Humanitarian Crisis in Shipping and a Human Resources Crisis That Will Stay with Us For Long Time

Since the start of the ban on movements due to COVID-19, all shipping companies have been trying for the obvious, to declare seafarers, essential workers, so that the necessary changes can be made.

The consequences of this problem are multidimensional and create an equation that, now, seems almost impossible to solve for two reasons. First, situations continue to change. Secondly, the pressure experienced by seafarers is now so great that any intervention becomes particularly difficult.

Recently, Filistos ASCOT presented a study on the psychological state of seafarers, from February to May 2020. In the table below and the corresponding graph, we can see the difference between this four-month period between 2019 and 2020.

Our sample for these results is from 2479 seafarers from 17 countries and all positions. The sectors from which they come are oil tankers, dry cargo and cruise ships.

Seafarer’s Well-Being February to May 2019-2020 Comparison

From the graph above we can see that all factors related to mental health, anxiety, stress, depression, have a significant increase. It should be noted that this increase is in officers and ratings alike, which makes these results even more worrying.

The three points I would like to focus on, however, are the significant increase in suicidal thoughts from 12% to 22%, which shows almost a 100% increase of those who have thought at least once to end their lives. Also, the appearance of paranoid thoughts, due to anxiety, which also almost doubled, from 7% to 13%. But what I see as the most important element is “Job Dissatisfaction”, i.e. the tendency of the individual to want to change profession. In 2019 this figure was 6%, an acceptable percentage for any industry. In the same period in 2020, this figure has soared to 39% i.e. an increase of 6.5 times. One useful piece of information we found is that the difference between officers and ratings was also, not statistically significant. That suggests that even high-ranking officers, i.e. masters, chief engineers, will seriously consider embarking again.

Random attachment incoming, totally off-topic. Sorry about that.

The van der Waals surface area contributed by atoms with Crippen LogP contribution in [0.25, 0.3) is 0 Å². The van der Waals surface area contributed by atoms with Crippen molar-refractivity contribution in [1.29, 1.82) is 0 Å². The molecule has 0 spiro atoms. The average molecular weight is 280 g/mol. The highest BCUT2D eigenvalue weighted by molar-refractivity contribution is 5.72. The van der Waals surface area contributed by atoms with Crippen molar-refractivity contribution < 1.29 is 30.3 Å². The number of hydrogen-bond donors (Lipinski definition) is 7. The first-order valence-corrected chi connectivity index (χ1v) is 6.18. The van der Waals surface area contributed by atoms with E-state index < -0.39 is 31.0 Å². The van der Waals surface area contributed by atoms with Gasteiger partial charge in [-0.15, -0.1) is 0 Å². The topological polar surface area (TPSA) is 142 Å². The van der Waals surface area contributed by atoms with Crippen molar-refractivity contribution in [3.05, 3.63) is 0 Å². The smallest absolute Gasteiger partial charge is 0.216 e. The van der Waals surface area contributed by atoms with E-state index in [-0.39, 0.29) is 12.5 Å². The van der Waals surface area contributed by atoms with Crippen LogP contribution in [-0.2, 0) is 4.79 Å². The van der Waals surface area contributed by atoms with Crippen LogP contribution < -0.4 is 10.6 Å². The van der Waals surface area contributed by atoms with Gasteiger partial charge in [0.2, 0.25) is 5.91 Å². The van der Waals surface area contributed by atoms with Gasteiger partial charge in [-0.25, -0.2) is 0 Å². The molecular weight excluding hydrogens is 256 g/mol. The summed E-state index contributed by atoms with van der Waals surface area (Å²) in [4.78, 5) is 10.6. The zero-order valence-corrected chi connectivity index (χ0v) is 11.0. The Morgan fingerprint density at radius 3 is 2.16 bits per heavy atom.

But what does these numbers mean?

Under no circumstances we imply that all 39% of seafarers will leave the maritime profession. This figure is of concern because it shows the general dissatisfaction and anxiety the current situation creates. From discussions with seafarers that we have conducted for support, they understand, most of them at least, that it is not the companies’ fault but transnational, that is also not enough though. Even if no one leaves shipping, this 39% suggests an increased suspicion and the possibility of an upcoming inflexibility from the seafarers, because there will be a fear of not being in a similar situation again.

At the moment one cannot question the increased pressure felt by the people onboard, who are working longer than expected, based on their contracts, with increased fatigue and listening to what is happening, with numbers of cases and deaths of  COVID-19 in each country and suicides of seafarers who cannot be repatriated.

Also, we must not forget the large number of seafarers who cannot work, because no changes are being made and they are in a dire economic situation. For this population, unfortunately we do not have any evidence that we can present.

What does the future hold?

The honest answer is we do not know. The global situation is so fluid that safe conclusions cannot be drawn. We can only focus on some simple interventions to support seafarers, who may be in poor mental condition at this time:

  • Ability of providing support in case of need.
  • Ability to monitor by the captain of the mental health and condition of the crew.
  • Need to inform families about the whole development and provide guidelines for their communication with their seafarers onboard.
  • Frequent newsfeed by the company about relative developments to control, as far as possible, fake news, which can create huge problems.

Allow me to answer to the cynics, by saying that clearly all the above will not solve the problem, because the problem is transnational. So, since this situation is not under our control, we must see what we can do to improve it as far as possible. These interventions we have seen in practice on a number of seafarers that we have supported that are quite effective.

Currently, it is everyone’s duty to help. In the context of social corporate responsibility, Filistos ASCOT has created material, print and video, which we distribute, free of charge, to support seafarers and their families. You can contact us to send you the material electronically, at no charge. This is a major crisis for the industry, and it is our firm belief that we all need to cooperate to help our seafarers as much and as effectively as possible.

See the Greek version of this article at